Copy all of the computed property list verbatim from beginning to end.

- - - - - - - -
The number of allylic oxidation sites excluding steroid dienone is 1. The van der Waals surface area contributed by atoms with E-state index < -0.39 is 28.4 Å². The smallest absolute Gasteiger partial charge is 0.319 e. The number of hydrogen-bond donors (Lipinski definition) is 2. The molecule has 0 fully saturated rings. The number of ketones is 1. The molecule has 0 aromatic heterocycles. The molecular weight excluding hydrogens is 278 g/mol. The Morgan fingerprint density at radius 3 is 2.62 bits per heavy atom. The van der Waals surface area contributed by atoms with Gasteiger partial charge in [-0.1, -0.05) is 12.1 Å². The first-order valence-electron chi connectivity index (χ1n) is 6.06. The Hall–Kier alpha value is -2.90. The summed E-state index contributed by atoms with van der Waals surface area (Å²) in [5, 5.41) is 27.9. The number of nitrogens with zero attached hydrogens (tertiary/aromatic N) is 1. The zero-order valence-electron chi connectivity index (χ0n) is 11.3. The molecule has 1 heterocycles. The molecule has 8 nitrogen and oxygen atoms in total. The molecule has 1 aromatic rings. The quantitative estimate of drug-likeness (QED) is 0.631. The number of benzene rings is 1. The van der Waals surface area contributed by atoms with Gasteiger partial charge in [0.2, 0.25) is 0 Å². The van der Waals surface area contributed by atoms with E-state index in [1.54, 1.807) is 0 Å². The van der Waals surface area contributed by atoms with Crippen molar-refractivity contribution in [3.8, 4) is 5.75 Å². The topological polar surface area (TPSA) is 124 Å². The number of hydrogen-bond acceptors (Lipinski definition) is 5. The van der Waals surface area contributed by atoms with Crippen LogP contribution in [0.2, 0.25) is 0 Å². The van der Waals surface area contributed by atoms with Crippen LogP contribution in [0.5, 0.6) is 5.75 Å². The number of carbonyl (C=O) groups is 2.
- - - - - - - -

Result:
The number of allylic oxidation sites excluding steroid dienone is 1. The van der Waals surface area contributed by atoms with E-state index < -0.39 is 28.4 Å². The smallest absolute Gasteiger partial charge is 0.319 e. The number of hydrogen-bond donors (Lipinski definition) is 2. The molecule has 0 fully saturated rings. The number of ketones is 1. The molecule has 0 aromatic heterocycles. The molecular weight excluding hydrogens is 278 g/mol. The Morgan fingerprint density at radius 3 is 2.62 bits per heavy atom. The van der Waals surface area contributed by atoms with Gasteiger partial charge in [-0.1, -0.05) is 12.1 Å². The first-order valence-electron chi connectivity index (χ1n) is 6.06. The Hall–Kier alpha value is -2.90. The summed E-state index contributed by atoms with van der Waals surface area (Å²) in [5, 5.41) is 27.9. The number of nitrogens with zero attached hydrogens (tertiary/aromatic N) is 1. The zero-order valence-electron chi connectivity index (χ0n) is 11.3. The molecule has 1 heterocycles. The molecule has 8 nitrogen and oxygen atoms in total. The molecule has 1 aromatic rings. The quantitative estimate of drug-likeness (QED) is 0.631. The number of benzene rings is 1. The van der Waals surface area contributed by atoms with Gasteiger partial charge in [0.2, 0.25) is 0 Å². The van der Waals surface area contributed by atoms with E-state index in [1.54, 1.807) is 0 Å². The van der Waals surface area contributed by atoms with Crippen molar-refractivity contribution in [3.8, 4) is 5.75 Å². The topological polar surface area (TPSA) is 124 Å². The number of hydrogen-bond acceptors (Lipinski definition) is 5. The van der Waals surface area contributed by atoms with Crippen LogP contribution in [0.2, 0.25) is 0 Å². The van der Waals surface area contributed by atoms with Crippen LogP contribution in [0.5, 0.6) is 5.75 Å². The number of carbonyl (C=O) groups is 2.